How to Encourage a Toddler to Walk Longer Distances

 

A mom’s moment of pride is when baby begins to walk. Every mom wants to see her little bundle of joy walk or even run around the house or in the park. Of course, this is a developmental stage and one has to be patient enough not to push the baby too much. My daughter learned to walk when she was 14 months. Yes, she is a lazy one! She wasn’t really interested in walking longer distances, so I had to find some cool tricks to encourage her.

As a parent, you have an important role to play in enhancing growth and development of your child. Here you will find some useful tips on how to encourage your toddler to walk longer distances.

How to Encourage a Toddler to Walk Longer Distances

How to encourage kids to walk longer distances

Make Walking Fun

You should find ways of making your baby have fun when walking longer distances. One way of doing so is by finding an environment that is exciting for the baby. A park, for example, will stimulate your child to explore around and thereby make him or her walk longer distances. You should take your child to some unknown places, so don’t go to the same park every day. Change the scenery and your baby will be excited to explore around.

Introduce Small Challenges

If your child is old enough to recognize a challenge you can easily set milestones which he or she has to walk. Of course, having a reward for completed challenges will be a terrific motivator. Adults are performing better when they have some interesting challenges, so it’s the same thing with the kids too.

Take Your Baby out for Nature Walks

Nature trails have a way of inspiring babies to walk long distances. As they walk around picking things, playing, having fun and seeing new sights, they forget to get tired. If the trails you walk are fascinating enough, your child will actually look forward to the walk. And of course, being outside in nature will do you both some good.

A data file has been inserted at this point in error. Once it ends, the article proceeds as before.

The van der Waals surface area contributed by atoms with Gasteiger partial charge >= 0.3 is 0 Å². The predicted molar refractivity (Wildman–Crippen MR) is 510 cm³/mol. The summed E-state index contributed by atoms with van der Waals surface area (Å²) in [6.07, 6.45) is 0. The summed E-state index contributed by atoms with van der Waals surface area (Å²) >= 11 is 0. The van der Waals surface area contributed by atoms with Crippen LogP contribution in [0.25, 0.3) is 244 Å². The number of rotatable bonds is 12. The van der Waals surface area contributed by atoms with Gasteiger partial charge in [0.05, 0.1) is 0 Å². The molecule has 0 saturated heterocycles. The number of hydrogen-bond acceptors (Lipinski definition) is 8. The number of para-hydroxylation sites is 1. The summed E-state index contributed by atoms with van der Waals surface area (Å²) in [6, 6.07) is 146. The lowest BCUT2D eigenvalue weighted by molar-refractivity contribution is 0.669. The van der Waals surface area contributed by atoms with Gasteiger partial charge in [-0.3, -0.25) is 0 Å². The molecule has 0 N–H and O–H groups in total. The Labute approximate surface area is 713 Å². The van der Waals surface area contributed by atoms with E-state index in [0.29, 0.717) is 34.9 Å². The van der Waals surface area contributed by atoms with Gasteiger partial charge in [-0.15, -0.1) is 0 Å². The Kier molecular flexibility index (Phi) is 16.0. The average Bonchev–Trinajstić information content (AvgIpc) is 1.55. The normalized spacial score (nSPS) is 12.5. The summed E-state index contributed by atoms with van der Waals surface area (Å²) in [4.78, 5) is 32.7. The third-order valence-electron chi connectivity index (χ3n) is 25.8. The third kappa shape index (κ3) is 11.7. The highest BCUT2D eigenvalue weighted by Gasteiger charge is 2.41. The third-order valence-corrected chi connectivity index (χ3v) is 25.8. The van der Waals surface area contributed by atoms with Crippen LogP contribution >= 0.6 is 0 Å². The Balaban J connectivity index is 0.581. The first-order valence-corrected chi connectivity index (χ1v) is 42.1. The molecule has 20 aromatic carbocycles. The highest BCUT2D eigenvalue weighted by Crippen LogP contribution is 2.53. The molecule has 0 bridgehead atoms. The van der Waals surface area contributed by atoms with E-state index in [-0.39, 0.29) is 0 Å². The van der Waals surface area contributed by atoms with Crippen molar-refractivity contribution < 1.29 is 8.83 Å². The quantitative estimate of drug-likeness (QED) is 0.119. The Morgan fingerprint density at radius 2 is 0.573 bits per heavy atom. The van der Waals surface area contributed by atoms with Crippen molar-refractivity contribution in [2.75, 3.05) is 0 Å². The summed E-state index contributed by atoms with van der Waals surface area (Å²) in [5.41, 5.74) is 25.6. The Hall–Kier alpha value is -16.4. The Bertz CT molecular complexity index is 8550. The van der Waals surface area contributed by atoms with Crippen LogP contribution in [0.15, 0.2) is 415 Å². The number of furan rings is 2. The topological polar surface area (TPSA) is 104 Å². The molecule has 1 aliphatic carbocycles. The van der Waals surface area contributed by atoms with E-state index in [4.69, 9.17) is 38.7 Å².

Play Tricks on Your Baby

One mom on Quora had an interesting trick to make her daughter keep walking. When the girl said she was tired, the mom would suggest that they run instead. Amazingly the baby always fell for it. Don’t feel stupid for using tricks, relax and have some fun.

Understand Your Child

Sometimes when a baby says she is tired she might in the real sense be bored. At other times, the child may say she is not tired while she is actually very much exhausted. Every mom knows her baby best. If your baby is having trouble walking you just have to find best ways and tricks that make him or her love walking. Every person is unique, so just trust your instinct and do what you think it’s best for your baby.

Do you have some cool tricks to encourage your kid to walk long distances? Share them in the comments!

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Comments

  1. Lol…can totally relate to this. My daughter LOVES cuddles. She would much rather be cuddled than walk…anywhere! We only have to get out the car and she tells me that her legs hurt from walking! The amount of times I have gone around the shops with her pram is beyond counting. It does the trick, but makes the outing take 5 hours instead of half an hour…lol

    Thanks for linking up to Marvelous Monday on Smart Party Planning.

  2. Great tips! My daughter went through a phase where she wanted to be carried everywhere went, even when I knew she was capable of walking on her own! I’m glad to say that phase has mostly passed, but these are great tips to keep in mind for when the next one comes!

    Thank you for sharing with us at #MommyMeetupMondays!

  3. The playing tricks always works! My kids are no longer toddlers (sob) but I find they still need a little motivation! Nature walks are perfect.

  4. Great tips. My son is not a toddler anymore but sometimes I have trouble getting him to walk long distances so we make it fun by letting him do cartwheels or let him choose where we go. The playing tricks really works. LOL.

  5. These are great ideas! Another that worked for me is walking TO someplace. Of course this requires being in a place where you CAN walk to anything of interest; we are lucky to live in a very walkable neighborhood. The branch library is slightly less than a mile from our house; my son was quite willing to walk there and back by the time he turned 2, but walking the same distance just to “go for a walk” was not always something he wanted to do.